All of us can do our part to prevent suicide. Reaching out means: first, paying attention and noticing when people are showing signs that they could be at risk, and second, taking the time to let people know we care.
This time of year can be especially challenging for many school-age youth. Ally Week is a good time to commit to making it easy for the young people in our lives to ask for help and letting them know that asking for help is good and should be celebrated as courageous.
I'm not writing from the perspective of a dad. I'm writing from the perspective of having lived in my own personal hell as an early teen -- one of which no one was aware, but from which I could see no hope.
While I usually speak about economic issues or geopolitic or global issues, today I would like to discuss an issue that's about care for our kids, about the next generation and about a specific danger they are facing: suicide.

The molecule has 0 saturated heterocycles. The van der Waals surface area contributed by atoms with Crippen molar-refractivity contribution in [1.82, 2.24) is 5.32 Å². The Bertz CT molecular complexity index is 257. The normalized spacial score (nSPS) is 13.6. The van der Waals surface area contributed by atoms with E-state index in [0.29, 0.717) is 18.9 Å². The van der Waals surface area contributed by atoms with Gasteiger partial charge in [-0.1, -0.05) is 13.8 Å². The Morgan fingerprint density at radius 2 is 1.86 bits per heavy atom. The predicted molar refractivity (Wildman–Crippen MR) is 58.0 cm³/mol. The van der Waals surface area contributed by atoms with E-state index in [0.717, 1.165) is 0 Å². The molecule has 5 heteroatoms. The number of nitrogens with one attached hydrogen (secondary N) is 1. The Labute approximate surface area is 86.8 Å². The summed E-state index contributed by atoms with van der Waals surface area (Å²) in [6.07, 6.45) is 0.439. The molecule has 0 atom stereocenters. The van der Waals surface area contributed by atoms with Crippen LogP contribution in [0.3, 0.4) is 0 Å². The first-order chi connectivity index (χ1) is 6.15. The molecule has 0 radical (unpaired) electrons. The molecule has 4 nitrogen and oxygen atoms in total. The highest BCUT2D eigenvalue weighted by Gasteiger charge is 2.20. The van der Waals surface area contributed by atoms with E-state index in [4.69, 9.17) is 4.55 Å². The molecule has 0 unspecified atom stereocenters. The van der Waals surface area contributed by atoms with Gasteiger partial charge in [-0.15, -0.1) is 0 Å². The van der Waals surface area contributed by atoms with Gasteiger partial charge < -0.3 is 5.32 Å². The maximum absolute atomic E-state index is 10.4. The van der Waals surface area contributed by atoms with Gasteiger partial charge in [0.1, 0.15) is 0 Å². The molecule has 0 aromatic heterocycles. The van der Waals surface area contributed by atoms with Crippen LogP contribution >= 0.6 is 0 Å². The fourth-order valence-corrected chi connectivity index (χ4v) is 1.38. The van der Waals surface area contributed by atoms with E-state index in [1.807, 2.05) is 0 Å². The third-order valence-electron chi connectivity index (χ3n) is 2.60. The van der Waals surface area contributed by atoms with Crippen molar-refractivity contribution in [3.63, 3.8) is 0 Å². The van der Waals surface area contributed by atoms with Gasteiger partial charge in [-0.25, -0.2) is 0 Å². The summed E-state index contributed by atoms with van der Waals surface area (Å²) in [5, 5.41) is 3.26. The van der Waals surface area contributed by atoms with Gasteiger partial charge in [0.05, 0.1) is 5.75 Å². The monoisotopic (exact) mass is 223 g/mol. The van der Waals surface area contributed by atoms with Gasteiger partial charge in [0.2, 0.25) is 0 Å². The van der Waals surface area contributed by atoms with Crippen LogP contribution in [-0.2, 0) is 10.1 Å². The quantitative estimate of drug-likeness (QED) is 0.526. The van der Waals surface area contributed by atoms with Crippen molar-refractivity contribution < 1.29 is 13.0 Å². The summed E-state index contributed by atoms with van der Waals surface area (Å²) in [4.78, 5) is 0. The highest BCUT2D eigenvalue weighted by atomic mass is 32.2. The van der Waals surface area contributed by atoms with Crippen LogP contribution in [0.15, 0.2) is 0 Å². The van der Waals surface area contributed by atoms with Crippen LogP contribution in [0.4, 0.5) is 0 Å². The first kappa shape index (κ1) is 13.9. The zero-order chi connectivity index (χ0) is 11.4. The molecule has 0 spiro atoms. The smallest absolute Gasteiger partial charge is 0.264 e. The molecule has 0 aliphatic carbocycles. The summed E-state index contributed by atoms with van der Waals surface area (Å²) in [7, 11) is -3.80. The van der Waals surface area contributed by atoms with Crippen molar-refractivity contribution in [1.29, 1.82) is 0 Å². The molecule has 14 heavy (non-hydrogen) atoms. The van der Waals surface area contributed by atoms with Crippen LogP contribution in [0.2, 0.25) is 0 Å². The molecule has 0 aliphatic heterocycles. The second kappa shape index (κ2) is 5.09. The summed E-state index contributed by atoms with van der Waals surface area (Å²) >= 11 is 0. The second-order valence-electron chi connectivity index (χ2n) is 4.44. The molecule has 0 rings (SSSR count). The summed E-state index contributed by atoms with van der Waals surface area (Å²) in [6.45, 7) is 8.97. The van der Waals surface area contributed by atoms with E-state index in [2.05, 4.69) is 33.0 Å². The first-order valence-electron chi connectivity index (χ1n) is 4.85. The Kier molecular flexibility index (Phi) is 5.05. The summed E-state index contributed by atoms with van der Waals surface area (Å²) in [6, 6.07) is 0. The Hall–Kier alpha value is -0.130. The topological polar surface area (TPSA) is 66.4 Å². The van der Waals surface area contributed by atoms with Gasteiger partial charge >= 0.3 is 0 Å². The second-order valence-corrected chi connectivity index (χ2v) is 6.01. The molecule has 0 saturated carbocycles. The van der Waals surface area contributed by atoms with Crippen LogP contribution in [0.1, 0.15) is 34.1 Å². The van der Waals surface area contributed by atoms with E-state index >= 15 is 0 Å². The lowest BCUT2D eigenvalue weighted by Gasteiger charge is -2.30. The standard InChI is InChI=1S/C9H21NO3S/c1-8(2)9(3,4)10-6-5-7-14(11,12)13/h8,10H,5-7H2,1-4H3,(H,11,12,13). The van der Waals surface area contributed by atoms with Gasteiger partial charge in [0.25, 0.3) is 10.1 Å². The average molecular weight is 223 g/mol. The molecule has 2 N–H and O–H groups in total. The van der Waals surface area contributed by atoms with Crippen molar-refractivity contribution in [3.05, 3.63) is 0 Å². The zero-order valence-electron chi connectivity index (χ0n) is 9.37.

As a parent, there are things you can do to help support your child, including opening lines of communication and establishing trust early, which can then help your child in times of crisis. Your love and support may help save a child's life.
Statistics can be chilling: 34,000 people die by their own hands in the USA each year (that's a suicide every 15 minutes, nearly twice that of homicides) and more veterans of Iraq and Afghanistan take their lives than die in combat.